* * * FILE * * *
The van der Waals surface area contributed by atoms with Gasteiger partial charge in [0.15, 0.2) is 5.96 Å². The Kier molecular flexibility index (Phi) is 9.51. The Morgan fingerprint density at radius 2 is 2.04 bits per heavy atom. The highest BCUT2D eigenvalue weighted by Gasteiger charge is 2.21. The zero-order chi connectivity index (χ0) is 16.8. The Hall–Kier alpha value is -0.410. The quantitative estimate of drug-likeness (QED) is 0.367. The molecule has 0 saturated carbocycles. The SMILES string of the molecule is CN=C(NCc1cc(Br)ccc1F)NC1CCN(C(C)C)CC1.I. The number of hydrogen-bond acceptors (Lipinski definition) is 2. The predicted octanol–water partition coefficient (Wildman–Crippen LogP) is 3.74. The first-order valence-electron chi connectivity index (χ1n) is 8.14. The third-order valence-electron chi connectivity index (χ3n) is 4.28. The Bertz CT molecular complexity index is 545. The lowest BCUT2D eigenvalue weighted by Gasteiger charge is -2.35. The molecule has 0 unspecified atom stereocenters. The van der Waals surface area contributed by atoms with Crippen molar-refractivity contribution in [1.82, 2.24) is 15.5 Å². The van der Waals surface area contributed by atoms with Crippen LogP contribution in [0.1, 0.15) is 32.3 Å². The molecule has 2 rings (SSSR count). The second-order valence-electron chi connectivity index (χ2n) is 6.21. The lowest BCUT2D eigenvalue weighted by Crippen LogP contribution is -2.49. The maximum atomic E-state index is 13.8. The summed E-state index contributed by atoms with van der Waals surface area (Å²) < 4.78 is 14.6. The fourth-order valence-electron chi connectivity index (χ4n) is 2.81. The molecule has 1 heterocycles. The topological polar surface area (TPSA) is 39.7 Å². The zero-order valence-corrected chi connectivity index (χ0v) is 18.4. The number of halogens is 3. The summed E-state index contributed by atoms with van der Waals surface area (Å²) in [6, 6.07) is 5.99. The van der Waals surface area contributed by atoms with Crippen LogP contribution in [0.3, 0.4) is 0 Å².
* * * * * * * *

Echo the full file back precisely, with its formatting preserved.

The van der Waals surface area contributed by atoms with Gasteiger partial charge in [0.15, 0.2) is 5.96 Å². The Kier molecular flexibility index (Phi) is 9.51. The Morgan fingerprint density at radius 2 is 2.04 bits per heavy atom. The highest BCUT2D eigenvalue weighted by Gasteiger charge is 2.21. The zero-order chi connectivity index (χ0) is 16.8. The Hall–Kier alpha value is -0.410. The quantitative estimate of drug-likeness (QED) is 0.367. The molecule has 0 saturated carbocycles. The SMILES string of the molecule is CN=C(NCc1cc(Br)ccc1F)NC1CCN(C(C)C)CC1.I. The number of hydrogen-bond acceptors (Lipinski definition) is 2. The predicted octanol–water partition coefficient (Wildman–Crippen LogP) is 3.74. The first-order valence-electron chi connectivity index (χ1n) is 8.14. The third-order valence-electron chi connectivity index (χ3n) is 4.28. The Bertz CT molecular complexity index is 545. The lowest BCUT2D eigenvalue weighted by Gasteiger charge is -2.35. The molecule has 0 unspecified atom stereocenters. The van der Waals surface area contributed by atoms with Crippen molar-refractivity contribution in [1.82, 2.24) is 15.5 Å². The van der Waals surface area contributed by atoms with Crippen LogP contribution in [0.1, 0.15) is 32.3 Å². The molecule has 2 rings (SSSR count). The second-order valence-electron chi connectivity index (χ2n) is 6.21. The lowest BCUT2D eigenvalue weighted by Crippen LogP contribution is -2.49. The maximum atomic E-state index is 13.8. The summed E-state index contributed by atoms with van der Waals surface area (Å²) < 4.78 is 14.6. The fourth-order valence-electron chi connectivity index (χ4n) is 2.81. The molecule has 1 heterocycles. The topological polar surface area (TPSA) is 39.7 Å². The zero-order valence-corrected chi connectivity index (χ0v) is 18.4. The number of halogens is 3. The summed E-state index contributed by atoms with van der Waals surface area (Å²) in [6, 6.07) is 5.99. The van der Waals surface area contributed by atoms with Crippen LogP contribution in [0.3, 0.4) is 0 Å².